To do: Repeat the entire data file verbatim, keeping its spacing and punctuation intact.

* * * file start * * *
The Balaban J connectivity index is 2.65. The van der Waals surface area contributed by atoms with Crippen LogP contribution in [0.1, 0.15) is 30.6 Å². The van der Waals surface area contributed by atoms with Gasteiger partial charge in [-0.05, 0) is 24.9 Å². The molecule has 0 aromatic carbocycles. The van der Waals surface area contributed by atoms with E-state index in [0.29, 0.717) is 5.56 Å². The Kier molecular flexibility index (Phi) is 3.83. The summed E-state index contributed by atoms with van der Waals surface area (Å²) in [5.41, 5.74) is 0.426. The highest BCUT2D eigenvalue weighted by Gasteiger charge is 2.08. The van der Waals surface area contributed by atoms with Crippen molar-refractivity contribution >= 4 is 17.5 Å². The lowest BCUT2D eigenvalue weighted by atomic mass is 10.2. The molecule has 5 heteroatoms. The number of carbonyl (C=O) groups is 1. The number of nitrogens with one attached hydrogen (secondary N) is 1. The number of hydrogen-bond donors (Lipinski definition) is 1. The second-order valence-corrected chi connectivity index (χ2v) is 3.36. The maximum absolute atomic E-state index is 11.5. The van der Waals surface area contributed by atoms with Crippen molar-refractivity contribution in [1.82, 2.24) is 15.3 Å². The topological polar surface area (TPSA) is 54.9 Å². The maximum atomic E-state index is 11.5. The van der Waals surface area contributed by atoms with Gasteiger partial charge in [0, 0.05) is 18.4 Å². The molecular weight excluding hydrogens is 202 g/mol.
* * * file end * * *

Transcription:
The Balaban J connectivity index is 2.65. The van der Waals surface area contributed by atoms with Crippen LogP contribution in [0.1, 0.15) is 30.6 Å². The van der Waals surface area contributed by atoms with Gasteiger partial charge in [-0.05, 0) is 24.9 Å². The molecule has 0 aromatic carbocycles. The van der Waals surface area contributed by atoms with E-state index in [0.29, 0.717) is 5.56 Å². The Kier molecular flexibility index (Phi) is 3.83. The summed E-state index contributed by atoms with van der Waals surface area (Å²) in [5.41, 5.74) is 0.426. The highest BCUT2D eigenvalue weighted by Gasteiger charge is 2.08. The van der Waals surface area contributed by atoms with Crippen molar-refractivity contribution >= 4 is 17.5 Å². The lowest BCUT2D eigenvalue weighted by atomic mass is 10.2. The molecule has 5 heteroatoms. The number of carbonyl (C=O) groups is 1. The number of nitrogens with one attached hydrogen (secondary N) is 1. The number of hydrogen-bond donors (Lipinski definition) is 1. The second-order valence-corrected chi connectivity index (χ2v) is 3.36. The maximum absolute atomic E-state index is 11.5. The van der Waals surface area contributed by atoms with Crippen molar-refractivity contribution in [1.82, 2.24) is 15.3 Å². The topological polar surface area (TPSA) is 54.9 Å². The maximum atomic E-state index is 11.5. The van der Waals surface area contributed by atoms with Gasteiger partial charge in [0, 0.05) is 18.4 Å². The molecular weight excluding hydrogens is 202 g/mol.